Finally — and I do mean finally — the Paul Pogba transfer saga is over.
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As you’ve probably heard by now, the former Manchester United midfielder is “former” no more after completing his world-record transfer back to the Premier League from Juventus. This likely concludes Man United’s major transfer dealings for the summer, and in good time with the 2016-17 PL season kicking off this weekend.
As such, it’s the perfect time to discuss the question on everyone’s mind in light of Pogba’s move to Old Trafford:
Why did they let him go for free only to buy him back for $116 million? (Just kidding, there aren’t enough hours in the rest of our lives to answer that.) Serious question: Are the Red Devils title contenders this year?
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Last week, I wrote the following in PST’s season preview of United:
United can improve four places from last season, and win the league, because… There’s practically nothing to separate the top five or six sides heading into the season. If one or two results go their way early on, they’ll be great front-runners under [Jose] Mourinho.
Actually, United could miss out on Champions league qualification altogether, because… There’s practically nothing to separate the top five or six sides heading into the season. If one or two results go against them early on, they’ll be terrible chasers under Mourinho.
Fast forward a week, and the signing of Pogba boosts Mourinho’s squad from hopefuls to qualify for the UEFA Champions League, to suddenly squarely in the title race. The one thing that hasn’t changed, however, is the fact that this season’s title race is wide open without anything resembling a clear-cut favorite. Any one of eight sides could win it, and no one will bat an eye.
“(Where) will Wayne Rooney play,” was and still is question no. 1 for Mourinho to work out, but “Who starts in central midfield,” ran a close second prior to Monday’s announcement. No two-man combination of Morgan Schneiderlin, Bastian Schweinsteiger, Ander Herrera, Michael Carrick, Marouane Fellaini and Daley Blind was ever going to inspire confidence.
Now, with Pogba, the versatile two-way player that he is, in the mix, Mourinho can go any number of routes in central midfield based on the day’s opponent. Facing a bottom-half side that’ll sit deep and aim to soak up the pressure? Start Herrera alongside Pogba, push the Spaniard forward and break down the bunker. Facing a fellow title contender with goal-scoring firepower out the wazoo? Schneiderlin’s your man for a bit of extra steel in midfield, to shield the backline and break up play. Up a goal with 10 minutes to play? Sub on Schweinsteiger and push Pogba into the most-advanced of the three central positions.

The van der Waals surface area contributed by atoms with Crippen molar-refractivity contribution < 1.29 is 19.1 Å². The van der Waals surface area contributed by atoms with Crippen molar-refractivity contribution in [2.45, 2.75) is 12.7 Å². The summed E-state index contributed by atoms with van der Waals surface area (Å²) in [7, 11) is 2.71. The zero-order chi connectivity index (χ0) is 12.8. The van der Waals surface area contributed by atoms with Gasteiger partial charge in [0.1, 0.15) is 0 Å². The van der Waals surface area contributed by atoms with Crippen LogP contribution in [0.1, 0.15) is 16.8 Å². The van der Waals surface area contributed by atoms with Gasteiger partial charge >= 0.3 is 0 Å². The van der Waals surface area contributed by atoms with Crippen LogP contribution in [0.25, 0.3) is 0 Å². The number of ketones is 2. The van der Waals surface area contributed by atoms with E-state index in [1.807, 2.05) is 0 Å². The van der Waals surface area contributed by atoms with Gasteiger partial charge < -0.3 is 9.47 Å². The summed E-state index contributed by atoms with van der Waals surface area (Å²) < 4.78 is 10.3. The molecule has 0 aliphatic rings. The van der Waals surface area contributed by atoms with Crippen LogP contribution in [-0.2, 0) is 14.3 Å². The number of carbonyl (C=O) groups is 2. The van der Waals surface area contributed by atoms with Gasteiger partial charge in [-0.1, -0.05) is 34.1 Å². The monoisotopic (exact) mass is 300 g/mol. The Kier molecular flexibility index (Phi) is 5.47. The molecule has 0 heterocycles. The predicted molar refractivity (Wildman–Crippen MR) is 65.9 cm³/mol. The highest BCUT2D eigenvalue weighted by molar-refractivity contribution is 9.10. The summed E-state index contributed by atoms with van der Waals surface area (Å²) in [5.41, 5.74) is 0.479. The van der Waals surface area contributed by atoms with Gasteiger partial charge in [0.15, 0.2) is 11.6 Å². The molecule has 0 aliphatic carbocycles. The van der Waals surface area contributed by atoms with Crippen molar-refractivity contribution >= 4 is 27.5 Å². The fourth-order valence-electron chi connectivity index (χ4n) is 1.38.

With the midfield now sorted, we can focus on all the attacking talent at Mourinho’s disposal (should he choose to use it). Zlatan Ibrahimovic marked his competitive debut with the winning goal in the Community Shield on Sunday; he should be good for 15 to 20 league goals this season. 18-year-old Marcus Rashford continues to show signs of his rapid development, and Anthony Martial actually looked last season like he might one day be worth the $55 million United paid for him last summer. Jesse Lingard remains a steady contributor every time he takes the field, and the signing of Henrikh Mkhitaryan will give United the kind of no. 10/underneath striker hybrid they’ve long dreamt of Rooney becoming. Then there’s Memphis Depay, for whom there might simply not be a place in this United squad.
Perhaps the only thing that can stop United from returning to (what they’ll consider) their rightful place atop the footballing world, is the man in charge, Mr. Mourinho. No matter what happens at United this season, it’ll be must-see television from beginning to end.